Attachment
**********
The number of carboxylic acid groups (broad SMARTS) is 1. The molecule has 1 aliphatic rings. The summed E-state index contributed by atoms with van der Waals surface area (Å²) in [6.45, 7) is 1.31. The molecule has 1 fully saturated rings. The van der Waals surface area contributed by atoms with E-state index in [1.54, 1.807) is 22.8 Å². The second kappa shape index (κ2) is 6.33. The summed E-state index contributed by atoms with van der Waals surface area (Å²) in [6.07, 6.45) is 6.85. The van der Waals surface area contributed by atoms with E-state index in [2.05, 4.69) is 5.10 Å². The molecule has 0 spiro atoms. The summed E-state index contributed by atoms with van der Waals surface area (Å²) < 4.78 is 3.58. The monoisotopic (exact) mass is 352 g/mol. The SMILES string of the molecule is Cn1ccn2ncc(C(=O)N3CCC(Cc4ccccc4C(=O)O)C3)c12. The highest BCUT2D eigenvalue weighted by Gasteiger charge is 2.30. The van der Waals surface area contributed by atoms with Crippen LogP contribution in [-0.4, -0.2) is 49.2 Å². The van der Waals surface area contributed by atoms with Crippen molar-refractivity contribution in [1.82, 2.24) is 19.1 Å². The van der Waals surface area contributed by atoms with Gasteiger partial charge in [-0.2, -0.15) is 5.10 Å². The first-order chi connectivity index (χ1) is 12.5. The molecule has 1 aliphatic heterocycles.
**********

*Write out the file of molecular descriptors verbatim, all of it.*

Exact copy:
The number of carboxylic acid groups (broad SMARTS) is 1. The molecule has 1 aliphatic rings. The summed E-state index contributed by atoms with van der Waals surface area (Å²) in [6.45, 7) is 1.31. The molecule has 1 fully saturated rings. The van der Waals surface area contributed by atoms with E-state index in [1.54, 1.807) is 22.8 Å². The second kappa shape index (κ2) is 6.33. The summed E-state index contributed by atoms with van der Waals surface area (Å²) in [6.07, 6.45) is 6.85. The van der Waals surface area contributed by atoms with E-state index in [2.05, 4.69) is 5.10 Å². The molecule has 0 spiro atoms. The summed E-state index contributed by atoms with van der Waals surface area (Å²) < 4.78 is 3.58. The monoisotopic (exact) mass is 352 g/mol. The SMILES string of the molecule is Cn1ccn2ncc(C(=O)N3CCC(Cc4ccccc4C(=O)O)C3)c12. The highest BCUT2D eigenvalue weighted by Gasteiger charge is 2.30. The van der Waals surface area contributed by atoms with Crippen LogP contribution in [-0.4, -0.2) is 49.2 Å². The van der Waals surface area contributed by atoms with Crippen molar-refractivity contribution in [1.82, 2.24) is 19.1 Å². The van der Waals surface area contributed by atoms with Gasteiger partial charge in [-0.2, -0.15) is 5.10 Å². The first-order chi connectivity index (χ1) is 12.5. The molecule has 1 aliphatic heterocycles.